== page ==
This was an oddly fascinating concert - though, I’m afraid, for quite the wrong reasons (though this depends on your point of view). As a vehicle for the sound, and playing, of the London Symphony Orchestra it was a notable triumph - they were not so much luxurious - rather a hedonistic and decadent delight; but as a study into three composers, who wrote so convincingly for opera, and taken somewhat out of their comfort zone, it was not a resounding success.

WNO's Un ballo in maschera at Birmingham's Hippodrome

David Pountney and his design team - Raimund Bauer (sets), Marie-Jeanne Lecca (costumes), Fabrice Kebour (lighting) - have clearly ‘had a ball’ in mounting this Un ballo in maschera, the second part of WNO’s Verdi trilogy and which forms part of a spring season focusing on what Pountney describes as the “profound and mysterious issue of Monarchy”.

Super #Superflute in North Hollywood

Pacific Opera Project’s rollicking new take on The Magic Flute is as much endearing fun as a box full of puppies.

Leading Ladies: Barbara Strozzi and Amiche

I couldn’t help wondering; would a chamber concert of vocal music by female composers of the 17th century be able sustain our concentration for 90 minutes? Wouldn’t most of us be feeling more dutiful than exhilarated by the end?

George Benjamin’s Into the Little Hill at Wigmore Hall

This week, the Wigmore Hall presents two concerts from George Benjamin and Frankfurt’s Ensemble Modern, the first ‘at home’ on Wigmore Street, the second moving north to Camden’s Roundhouse. For the first, we heard Benjamin’s now classic first opera, Into the Little Hill, prefaced by three ensemble works by Cathy Milliken, Christian Mason, and, for the evening’s spot of ‘early music’, Luigi Dallapiccola.

Marianne Crebassa sings Berio and Ravel: Philharmonia Orchestra with Salonen

It was once said of Cathy Berberian, the muse for whom Luciano Berio wrote his Folk Songs, that her voice had such range she could sing the roles of both Tristan and Isolde. Much less flatteringly, was my music teacher’s description of her sound as akin to a “chisel being scraped over sandpaper”.

Rossini's Elizabeth I: English Touring Opera start their 2019 spring tour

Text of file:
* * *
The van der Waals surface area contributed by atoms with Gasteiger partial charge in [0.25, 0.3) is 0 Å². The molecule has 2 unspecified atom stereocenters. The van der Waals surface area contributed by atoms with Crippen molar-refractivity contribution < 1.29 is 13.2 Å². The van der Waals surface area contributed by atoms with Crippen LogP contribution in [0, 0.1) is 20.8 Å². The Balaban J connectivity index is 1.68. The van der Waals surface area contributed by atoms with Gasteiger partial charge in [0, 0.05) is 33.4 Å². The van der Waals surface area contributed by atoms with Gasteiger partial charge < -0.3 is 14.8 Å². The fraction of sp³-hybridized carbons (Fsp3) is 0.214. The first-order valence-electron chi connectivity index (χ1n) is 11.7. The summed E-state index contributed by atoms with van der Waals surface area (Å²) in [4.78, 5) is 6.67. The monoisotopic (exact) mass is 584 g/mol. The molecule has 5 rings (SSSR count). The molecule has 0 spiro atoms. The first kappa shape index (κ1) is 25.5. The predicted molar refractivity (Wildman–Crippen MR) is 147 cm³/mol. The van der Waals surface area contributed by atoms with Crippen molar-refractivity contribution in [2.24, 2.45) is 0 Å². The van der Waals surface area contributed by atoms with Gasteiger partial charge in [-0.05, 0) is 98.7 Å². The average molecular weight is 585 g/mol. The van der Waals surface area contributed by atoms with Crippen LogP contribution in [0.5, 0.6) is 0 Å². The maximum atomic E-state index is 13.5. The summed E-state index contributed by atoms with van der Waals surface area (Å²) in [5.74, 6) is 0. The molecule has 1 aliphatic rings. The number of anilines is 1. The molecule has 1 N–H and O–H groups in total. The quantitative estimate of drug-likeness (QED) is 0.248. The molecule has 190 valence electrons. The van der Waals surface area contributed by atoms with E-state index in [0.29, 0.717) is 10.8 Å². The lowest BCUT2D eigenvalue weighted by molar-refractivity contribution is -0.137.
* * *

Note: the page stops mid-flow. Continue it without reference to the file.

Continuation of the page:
What was it with Italian bel canto and the Elizabethan age? The era’s beautiful, doomed queens and swash-buckling courtiers seem to have held a strange fascination for nineteenth-century Italians.

Chameleonic new opera featuring Caruso in Amsterdam

Micha Hamel’s new opera, Caruso a Cuba, is constantly on the move. The chameleonic score takes on a myriad flavours, all with a strong sense of mood or place.

Ernst Krenek: Karl V, Bayerisches Staatsoper

Ernst Krenek’s Karl V op 73 at the Bayerisches Staatsoper, with Bo Skovhus, conducted by Erik Nielsen, in a performance that reveals the genius of Krenek’s masterpiece. Contemporary with Schreker’s Die Gezeichneten, Schoenberg’s Moses und Aron, Berg’s Lulu, and Hindemith’s Mathis der Maler, Krenek’s Karl V is a metaphysical drama, exploring psychological territory with the possibilities opened by new musical form.

A Sparkling Merry Widow at ENO

A small, formerly great, kingdom, is on the verge of bankruptcy and desperate to prevent its ‘assets’ from slipping into foreign hands. Sexual and political intrigues are bluntly exposed. The princes and patriarchs are under threat from both the ‘paupers’ and the ‘princesses’, and the two dangers merge in the glamorous figure of the irresistibly wealthy Pontevedrin beauty, Hanna Glawari, a working-class girl who’s married up and made good.

OPERA TODAY ARCHIVES »

Reviews

Prom Chamber Music 6: Christiane Karg and Malcolm Martineau at Cadogan Hall
22 Aug 2017